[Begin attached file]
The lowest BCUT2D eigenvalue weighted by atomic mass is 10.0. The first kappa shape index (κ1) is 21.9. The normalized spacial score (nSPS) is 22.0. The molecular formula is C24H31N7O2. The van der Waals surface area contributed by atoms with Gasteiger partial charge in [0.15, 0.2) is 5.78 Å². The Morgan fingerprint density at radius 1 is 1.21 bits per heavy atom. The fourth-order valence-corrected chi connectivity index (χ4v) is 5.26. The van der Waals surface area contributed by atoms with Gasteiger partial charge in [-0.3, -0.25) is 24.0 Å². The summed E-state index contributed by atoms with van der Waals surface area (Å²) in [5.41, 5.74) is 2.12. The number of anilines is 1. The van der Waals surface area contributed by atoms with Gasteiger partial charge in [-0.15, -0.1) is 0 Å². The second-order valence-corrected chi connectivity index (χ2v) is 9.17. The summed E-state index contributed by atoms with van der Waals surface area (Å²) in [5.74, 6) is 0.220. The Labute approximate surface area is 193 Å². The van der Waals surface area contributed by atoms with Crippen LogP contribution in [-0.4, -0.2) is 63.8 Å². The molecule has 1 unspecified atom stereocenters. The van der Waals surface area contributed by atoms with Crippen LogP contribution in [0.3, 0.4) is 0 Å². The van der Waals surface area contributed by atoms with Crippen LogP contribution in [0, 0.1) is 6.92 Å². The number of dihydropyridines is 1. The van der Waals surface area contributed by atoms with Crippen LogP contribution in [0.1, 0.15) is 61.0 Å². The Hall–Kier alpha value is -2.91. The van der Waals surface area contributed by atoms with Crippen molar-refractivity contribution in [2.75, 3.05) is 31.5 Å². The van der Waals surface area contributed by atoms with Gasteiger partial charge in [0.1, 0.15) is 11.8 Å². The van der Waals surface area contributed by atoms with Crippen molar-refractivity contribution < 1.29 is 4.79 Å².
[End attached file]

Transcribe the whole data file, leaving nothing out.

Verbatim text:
The lowest BCUT2D eigenvalue weighted by atomic mass is 10.0. The first kappa shape index (κ1) is 21.9. The normalized spacial score (nSPS) is 22.0. The molecular formula is C24H31N7O2. The van der Waals surface area contributed by atoms with Gasteiger partial charge in [0.15, 0.2) is 5.78 Å². The Morgan fingerprint density at radius 1 is 1.21 bits per heavy atom. The fourth-order valence-corrected chi connectivity index (χ4v) is 5.26. The van der Waals surface area contributed by atoms with Gasteiger partial charge in [-0.3, -0.25) is 24.0 Å². The summed E-state index contributed by atoms with van der Waals surface area (Å²) in [5.41, 5.74) is 2.12. The number of anilines is 1. The van der Waals surface area contributed by atoms with Gasteiger partial charge in [-0.15, -0.1) is 0 Å². The second-order valence-corrected chi connectivity index (χ2v) is 9.17. The summed E-state index contributed by atoms with van der Waals surface area (Å²) in [5.74, 6) is 0.220. The Labute approximate surface area is 193 Å². The van der Waals surface area contributed by atoms with Crippen LogP contribution in [-0.4, -0.2) is 63.8 Å². The molecule has 1 unspecified atom stereocenters. The van der Waals surface area contributed by atoms with Crippen LogP contribution in [0.3, 0.4) is 0 Å². The van der Waals surface area contributed by atoms with Crippen LogP contribution in [0, 0.1) is 6.92 Å². The number of dihydropyridines is 1. The van der Waals surface area contributed by atoms with Crippen LogP contribution in [0.1, 0.15) is 61.0 Å². The Hall–Kier alpha value is -2.91. The van der Waals surface area contributed by atoms with Crippen molar-refractivity contribution in [2.75, 3.05) is 31.5 Å². The van der Waals surface area contributed by atoms with Gasteiger partial charge in [0.1, 0.15) is 11.8 Å². The van der Waals surface area contributed by atoms with Crippen molar-refractivity contribution < 1.29 is 4.79 Å².